• Examples of the inorganic metal salt include metal salts such as calcium chloride, calcium nitrate, barium chloride, magnesium chloride, zinc chloride, aluminum chloride, or aluminum sulfate, and inorganic metal salt polymers such as polyaluminum chloride, polyhydroxy aluminum, or calcium polysulfide. Among them, aluminum salts and polymers thereof are particularly preferable. For obtaining a sharper particle size distribution, with regard to the valence of the inorganic metal salt, divalent is better than monovalent, trivalent is better than divalent and tetravalent is better than trivalent, and among those having the same valence, inorganic metal salt polymer of polymerization type is more suitable.
  • In the exemplary embodiment, a polymer of tetravalent inorganic metal salt containing aluminum is preferably used to attain sharp particle size distribution.
  • A toner composed of core aggregated particles whose surface is coated with noncrystalline resin particles may be prepared by additionally adding noncrystalline resin particles at the point when the aggregated particles have a desired particle size (coating step). By so doing, the release agent is hard to be exposed at the toner surface, so that the degree of exposure of the release agent at the surface of the toner can be reduced to 10% or less. When the noncrystalline polyester resin particles are additionally added, the addition of an aggregating agent or the adjustment of the pH may be previously carried out.
  • (Fusion Step)
  • In the fusion step, the pH of the suspension of the aggregated particles is increased to the range of 3 to 9 under the stirring conditions according to the aggregation step, thereby terminating the progress of the aggregation, and the aggregated particles are fused by heating at the glass transition temperature or more or melting temperature or more of the polyester resin particles. When the particles are coated with the noncrystalline polyester resin, the noncrystalline polyester resin is also fused to coat the core aggregated particles. The time for the heating should be enough for fusion, and about 0.5 to 10 hours will suffice.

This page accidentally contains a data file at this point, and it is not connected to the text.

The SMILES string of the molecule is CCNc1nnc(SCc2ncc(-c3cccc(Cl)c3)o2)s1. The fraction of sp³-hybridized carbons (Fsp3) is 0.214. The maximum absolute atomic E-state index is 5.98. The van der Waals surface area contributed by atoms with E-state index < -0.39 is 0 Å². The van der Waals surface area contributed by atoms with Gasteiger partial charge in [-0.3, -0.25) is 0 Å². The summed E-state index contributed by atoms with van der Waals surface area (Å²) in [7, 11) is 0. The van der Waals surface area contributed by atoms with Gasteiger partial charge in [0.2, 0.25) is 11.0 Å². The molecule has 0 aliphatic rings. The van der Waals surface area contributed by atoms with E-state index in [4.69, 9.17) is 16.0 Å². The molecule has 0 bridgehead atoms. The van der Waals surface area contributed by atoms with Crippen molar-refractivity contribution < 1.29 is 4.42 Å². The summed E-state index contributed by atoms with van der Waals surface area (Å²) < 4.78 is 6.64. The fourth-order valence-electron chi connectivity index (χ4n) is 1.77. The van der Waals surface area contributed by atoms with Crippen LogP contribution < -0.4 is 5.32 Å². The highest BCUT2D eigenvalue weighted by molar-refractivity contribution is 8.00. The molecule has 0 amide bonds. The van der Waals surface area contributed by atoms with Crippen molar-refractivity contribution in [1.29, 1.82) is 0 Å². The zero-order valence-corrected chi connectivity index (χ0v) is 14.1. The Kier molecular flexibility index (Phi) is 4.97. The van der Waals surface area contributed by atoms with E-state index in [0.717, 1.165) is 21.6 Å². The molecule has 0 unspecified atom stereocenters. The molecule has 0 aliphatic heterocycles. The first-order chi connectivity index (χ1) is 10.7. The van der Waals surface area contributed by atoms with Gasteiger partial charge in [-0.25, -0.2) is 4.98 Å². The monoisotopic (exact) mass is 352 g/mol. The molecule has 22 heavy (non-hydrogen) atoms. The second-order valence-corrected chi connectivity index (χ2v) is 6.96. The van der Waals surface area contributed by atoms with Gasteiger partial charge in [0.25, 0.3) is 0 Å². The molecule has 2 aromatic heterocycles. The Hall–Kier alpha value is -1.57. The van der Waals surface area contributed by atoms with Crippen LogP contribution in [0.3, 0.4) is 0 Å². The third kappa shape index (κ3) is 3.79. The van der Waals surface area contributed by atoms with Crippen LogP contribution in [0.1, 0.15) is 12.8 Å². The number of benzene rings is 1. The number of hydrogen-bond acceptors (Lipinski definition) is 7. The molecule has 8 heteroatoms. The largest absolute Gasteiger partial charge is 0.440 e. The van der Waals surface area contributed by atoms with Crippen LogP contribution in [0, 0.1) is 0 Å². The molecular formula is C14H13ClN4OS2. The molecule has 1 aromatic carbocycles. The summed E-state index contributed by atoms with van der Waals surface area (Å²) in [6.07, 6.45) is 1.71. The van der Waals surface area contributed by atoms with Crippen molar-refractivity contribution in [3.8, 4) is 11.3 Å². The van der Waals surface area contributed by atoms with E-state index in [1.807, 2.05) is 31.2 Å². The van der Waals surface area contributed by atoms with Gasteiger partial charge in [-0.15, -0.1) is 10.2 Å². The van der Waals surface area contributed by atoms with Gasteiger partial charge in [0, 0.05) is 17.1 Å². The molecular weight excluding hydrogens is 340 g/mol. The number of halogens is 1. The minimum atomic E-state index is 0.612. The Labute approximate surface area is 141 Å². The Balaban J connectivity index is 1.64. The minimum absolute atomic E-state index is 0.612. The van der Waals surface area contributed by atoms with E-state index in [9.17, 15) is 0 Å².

• Cooling is performed after fusion, and fused particles are obtained. Crystallization may be promoted by slowing down the cooling rate, so-called slow cooling, in the cooling step in the vicinity of the melting temperature of the crystalline polyester resin (in the range of melting temperature ±10°).
  • The fused particles obtained by fusion is subjected to a solid-liquid separation step such as filtration, and if necessary, a washing step, and a dry step to form toner particles.
  • —External Additive and Internal Additive—
  • For the purpose of charging regulation, conferring fluidity or conferring charge exchange, inorganic oxides represented by silica, titania and aluminum oxide can be added and adhered to the resulting toner particles. Mixing can be performed with the known mixing machine such as a V-type blender, a Henschel mixer, and a Ledige mixer, to adhere the inorganic oxides thereto in divided stages.
  • Examples of the inorganic particles include particles of silica, alumina, titanium oxide, barium titanate, magnesium titanate, calcium titanate, strontium titanate, zinc oxide, silica sand, clay, mica, wollastonite, diatomaceous earth, cerium chloride, red iron oxide, chromium oxide, cerium oxide, antimony trioxide, magnesium oxide, zirconium oxide, silicon carbide, and silicon nitride. Among them, silica particles and/or titania particles are preferable, and hydrophobicized silica particles and titania particles are particularly preferable.
  • The inorganic particles are used in general for the purpose of improving the flowability of the toner. Among the inorganic particles, metatitanic acid TiO(OH)2 can be used to obtain a toner excellent in transparency and showing good charging property, environment stability, flowability, caking resistance, stable negative charging property, and stable image quality maintaining property. Moreover, it is preferable for the hydrophobic treated compound of metatitanic acid to have a 1010 Ω·cm or more electric resistance in order to obtain high transferability without generation of the toner charged to the opposite polarity even if the transfer electric field is raised. The volume average particle size of the external additive added for the purpose of conferring flowability is preferably in the range of 1 to 40 nm, more preferably in the range of 5 to 20 nm, in terms of primary particle size. The volume average particle size of the external additive added for the purpose of improving transferability is preferably in the range of 50 to 500 nm. These external additive particles are preferably used in surface improvements such as hydrophobation in order to stabilize chargeability and developability.